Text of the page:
Oppo Enco X2 TWS Earphones: Features and Specifications (9.5/10)
The Oppo Enco X earbuds were loaded to the brim with features, and the Enco X2 does not take a backward step on that front. These too have a coaxial dual-driver setup with a combination of a 6 mm planar diaphragm driver and an 11 mm dynamic driver for a more refined sound reproduction. Each bud also has three microphones for active noise cancellation (ANC) and calling, and now with bone conduction sensors for better voice pickup. Wear detection sensors are also present to pause the audio automatically when you remove a bud from the ear and resume when you put it back in.
The Oppo Enco X2 is IP54-rated dust and moisture-resistant. It still uses Bluetooth 5.2 standard, but support for codecs has now improved. Beyond SBC and AAC, it is also compliant with the newer LHDC 4.0 audio codec, which very few phones support as of now. But the best part is you also have support for Sony’s LDAC codecs that has high throughput and much broader compatibility. Strangely, there is no mention of this on Oppo’s product page. Last but not the least, these earbuds are Hi-Res Wireless certified.
The controls on these earbuds are touch and pressure sensitive. You need to gently squeeze the stems once or twice for playback or call functions, which rules out any undesired outcomes due to accidental touch. The touch-enabled areas are on the side of the stems, and sliding your finger along the edge lets you increase or decrease the volume or jump to the previous or next track. We generally liked this combination better than the just touch. If anything, I would have preferred the slide zones at the back of the stems instead of on the sides as they tend to shift or dislodge the bud from the ear when using the slide gesture.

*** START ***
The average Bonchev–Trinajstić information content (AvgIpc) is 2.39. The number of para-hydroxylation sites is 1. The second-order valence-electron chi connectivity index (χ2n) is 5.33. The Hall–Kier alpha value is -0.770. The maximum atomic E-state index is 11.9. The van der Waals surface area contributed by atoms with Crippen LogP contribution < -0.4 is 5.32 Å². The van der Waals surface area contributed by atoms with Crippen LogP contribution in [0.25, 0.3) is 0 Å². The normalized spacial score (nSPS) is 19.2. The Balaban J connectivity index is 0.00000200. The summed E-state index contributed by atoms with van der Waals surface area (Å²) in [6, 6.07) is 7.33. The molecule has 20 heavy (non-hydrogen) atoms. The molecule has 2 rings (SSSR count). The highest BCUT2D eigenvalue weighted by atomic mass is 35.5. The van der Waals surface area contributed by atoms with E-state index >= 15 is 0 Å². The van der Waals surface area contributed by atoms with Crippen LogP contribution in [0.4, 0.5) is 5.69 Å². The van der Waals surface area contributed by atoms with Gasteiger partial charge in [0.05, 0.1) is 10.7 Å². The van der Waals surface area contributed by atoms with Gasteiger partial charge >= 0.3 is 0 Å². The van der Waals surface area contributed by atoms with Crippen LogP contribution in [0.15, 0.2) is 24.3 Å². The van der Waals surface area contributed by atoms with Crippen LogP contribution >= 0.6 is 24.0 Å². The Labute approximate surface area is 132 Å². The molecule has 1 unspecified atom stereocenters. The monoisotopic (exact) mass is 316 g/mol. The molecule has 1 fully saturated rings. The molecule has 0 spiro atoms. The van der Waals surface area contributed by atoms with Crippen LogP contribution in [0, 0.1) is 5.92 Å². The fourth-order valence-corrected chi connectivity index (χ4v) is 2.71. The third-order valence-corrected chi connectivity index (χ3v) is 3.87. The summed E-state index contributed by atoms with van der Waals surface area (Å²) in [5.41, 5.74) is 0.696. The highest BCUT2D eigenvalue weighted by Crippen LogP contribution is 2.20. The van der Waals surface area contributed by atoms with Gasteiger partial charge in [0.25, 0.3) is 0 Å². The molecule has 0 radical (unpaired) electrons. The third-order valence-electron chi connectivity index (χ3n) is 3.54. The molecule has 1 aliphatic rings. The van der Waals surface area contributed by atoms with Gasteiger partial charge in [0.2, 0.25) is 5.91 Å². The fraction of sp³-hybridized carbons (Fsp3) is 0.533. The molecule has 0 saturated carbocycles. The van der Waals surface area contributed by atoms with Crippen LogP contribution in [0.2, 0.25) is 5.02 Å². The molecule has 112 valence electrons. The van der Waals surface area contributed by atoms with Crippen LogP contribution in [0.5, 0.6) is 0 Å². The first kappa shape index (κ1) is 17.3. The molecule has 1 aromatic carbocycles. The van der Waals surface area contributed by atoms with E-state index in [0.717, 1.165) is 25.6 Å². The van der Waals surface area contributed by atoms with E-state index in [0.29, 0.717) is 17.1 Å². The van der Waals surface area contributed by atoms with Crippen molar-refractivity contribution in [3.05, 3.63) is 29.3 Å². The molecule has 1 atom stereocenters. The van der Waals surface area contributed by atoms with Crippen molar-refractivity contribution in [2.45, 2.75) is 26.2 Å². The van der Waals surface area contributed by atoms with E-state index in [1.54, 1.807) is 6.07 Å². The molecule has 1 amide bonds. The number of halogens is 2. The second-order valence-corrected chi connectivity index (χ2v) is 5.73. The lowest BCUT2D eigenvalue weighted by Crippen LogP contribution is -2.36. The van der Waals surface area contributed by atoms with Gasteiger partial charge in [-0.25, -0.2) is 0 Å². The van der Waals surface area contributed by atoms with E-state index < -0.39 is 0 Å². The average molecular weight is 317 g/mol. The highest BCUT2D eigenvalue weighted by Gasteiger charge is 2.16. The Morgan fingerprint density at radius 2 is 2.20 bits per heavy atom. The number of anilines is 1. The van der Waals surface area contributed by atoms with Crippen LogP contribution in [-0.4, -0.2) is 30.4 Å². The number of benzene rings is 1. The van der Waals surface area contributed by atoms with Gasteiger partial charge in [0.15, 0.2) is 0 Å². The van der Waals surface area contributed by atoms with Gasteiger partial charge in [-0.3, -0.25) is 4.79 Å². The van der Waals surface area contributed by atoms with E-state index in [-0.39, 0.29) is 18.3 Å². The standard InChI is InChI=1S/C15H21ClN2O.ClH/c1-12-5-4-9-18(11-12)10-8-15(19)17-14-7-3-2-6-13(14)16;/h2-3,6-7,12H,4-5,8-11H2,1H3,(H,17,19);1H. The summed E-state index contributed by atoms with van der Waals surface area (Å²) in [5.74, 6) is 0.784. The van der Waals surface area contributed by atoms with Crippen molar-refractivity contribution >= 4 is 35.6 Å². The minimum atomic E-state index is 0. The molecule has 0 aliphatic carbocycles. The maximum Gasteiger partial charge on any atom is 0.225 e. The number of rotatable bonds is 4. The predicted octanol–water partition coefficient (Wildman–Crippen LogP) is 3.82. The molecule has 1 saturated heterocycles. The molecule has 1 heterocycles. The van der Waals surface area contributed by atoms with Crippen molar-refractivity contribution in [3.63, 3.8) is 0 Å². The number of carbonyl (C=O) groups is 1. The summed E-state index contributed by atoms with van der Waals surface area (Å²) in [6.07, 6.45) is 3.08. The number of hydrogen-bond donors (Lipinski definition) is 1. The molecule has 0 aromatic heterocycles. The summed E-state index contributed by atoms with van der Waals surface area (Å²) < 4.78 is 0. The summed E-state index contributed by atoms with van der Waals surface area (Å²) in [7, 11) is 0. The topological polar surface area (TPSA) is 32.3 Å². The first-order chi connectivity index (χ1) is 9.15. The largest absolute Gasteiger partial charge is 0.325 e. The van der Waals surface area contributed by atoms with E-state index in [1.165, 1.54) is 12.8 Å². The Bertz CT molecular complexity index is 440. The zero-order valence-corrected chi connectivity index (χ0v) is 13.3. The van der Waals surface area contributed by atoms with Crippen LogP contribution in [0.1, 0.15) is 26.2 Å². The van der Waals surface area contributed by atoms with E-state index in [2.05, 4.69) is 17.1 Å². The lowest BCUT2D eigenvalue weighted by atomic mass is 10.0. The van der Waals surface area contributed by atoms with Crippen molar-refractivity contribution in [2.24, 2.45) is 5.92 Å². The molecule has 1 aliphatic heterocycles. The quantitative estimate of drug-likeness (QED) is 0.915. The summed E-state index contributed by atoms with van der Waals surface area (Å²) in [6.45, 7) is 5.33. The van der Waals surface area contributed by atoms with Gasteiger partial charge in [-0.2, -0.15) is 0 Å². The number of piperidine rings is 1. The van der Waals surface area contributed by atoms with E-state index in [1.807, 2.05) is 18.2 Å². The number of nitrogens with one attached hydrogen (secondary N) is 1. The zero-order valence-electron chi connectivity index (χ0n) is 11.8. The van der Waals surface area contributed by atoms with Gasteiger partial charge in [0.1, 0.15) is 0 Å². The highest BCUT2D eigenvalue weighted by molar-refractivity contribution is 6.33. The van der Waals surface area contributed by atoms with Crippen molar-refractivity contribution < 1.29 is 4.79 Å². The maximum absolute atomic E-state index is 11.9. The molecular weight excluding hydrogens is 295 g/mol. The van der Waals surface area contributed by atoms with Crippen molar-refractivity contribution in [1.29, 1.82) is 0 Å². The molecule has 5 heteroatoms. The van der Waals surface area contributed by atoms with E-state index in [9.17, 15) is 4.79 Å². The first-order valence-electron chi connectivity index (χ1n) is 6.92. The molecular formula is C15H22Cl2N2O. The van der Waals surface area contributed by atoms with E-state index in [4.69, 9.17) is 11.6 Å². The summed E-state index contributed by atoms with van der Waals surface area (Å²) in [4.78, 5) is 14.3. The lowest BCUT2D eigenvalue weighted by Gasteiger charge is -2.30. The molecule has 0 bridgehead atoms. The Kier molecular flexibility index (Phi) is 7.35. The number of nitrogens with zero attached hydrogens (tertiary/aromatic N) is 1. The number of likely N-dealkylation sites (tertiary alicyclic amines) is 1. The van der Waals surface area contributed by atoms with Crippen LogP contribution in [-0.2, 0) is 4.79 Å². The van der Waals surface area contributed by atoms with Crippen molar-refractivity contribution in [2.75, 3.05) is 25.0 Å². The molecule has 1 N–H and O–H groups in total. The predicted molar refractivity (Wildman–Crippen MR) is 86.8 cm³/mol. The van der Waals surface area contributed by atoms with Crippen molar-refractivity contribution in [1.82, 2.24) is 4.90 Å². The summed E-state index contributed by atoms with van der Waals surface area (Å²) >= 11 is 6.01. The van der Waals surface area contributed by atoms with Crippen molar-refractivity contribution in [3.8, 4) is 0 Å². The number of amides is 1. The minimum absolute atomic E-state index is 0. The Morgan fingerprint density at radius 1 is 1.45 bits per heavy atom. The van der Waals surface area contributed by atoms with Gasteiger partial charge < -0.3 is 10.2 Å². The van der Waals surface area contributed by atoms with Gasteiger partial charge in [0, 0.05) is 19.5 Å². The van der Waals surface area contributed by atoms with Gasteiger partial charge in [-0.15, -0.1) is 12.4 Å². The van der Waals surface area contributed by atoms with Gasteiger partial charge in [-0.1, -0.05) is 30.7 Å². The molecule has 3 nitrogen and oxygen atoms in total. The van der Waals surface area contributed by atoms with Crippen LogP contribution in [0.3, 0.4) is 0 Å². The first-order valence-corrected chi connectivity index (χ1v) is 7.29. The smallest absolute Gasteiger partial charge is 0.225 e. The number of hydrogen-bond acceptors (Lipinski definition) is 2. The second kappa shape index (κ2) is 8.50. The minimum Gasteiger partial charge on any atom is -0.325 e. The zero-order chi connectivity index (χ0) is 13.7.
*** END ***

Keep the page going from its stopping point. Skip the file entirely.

You can reconfigure the controls from the HeyMelody app. If you have Oppo, OnePlus or Realme phones, you do not need HeyMelody, as all the configuration options are built into the Bluetooth settings. This is a big improvement over their older earbuds. You get to assign functions for play/pause, track navigation, ANC modes toggle, voice assistant and more. Thus you get total control and saves you the trouble of going to the source device frequently.
As for ANC, the app lets you choose one out of four ANC modes (Mild, Moderate, Max and Smart) in addition to ANC off and Transparency mode to toggle between directly from the buds. Smart ANC automatically opts for one of the other three ANC modes depending on ambient noise. These are literally the most comprehensive set of features I have come across in TWS buds, and cannot think of anything important that the company has missed out on. They even surpass the Enco X in that regard, and that is no mean feat.
Oppo Enco X2 TWS Earphones: Performance (9/10)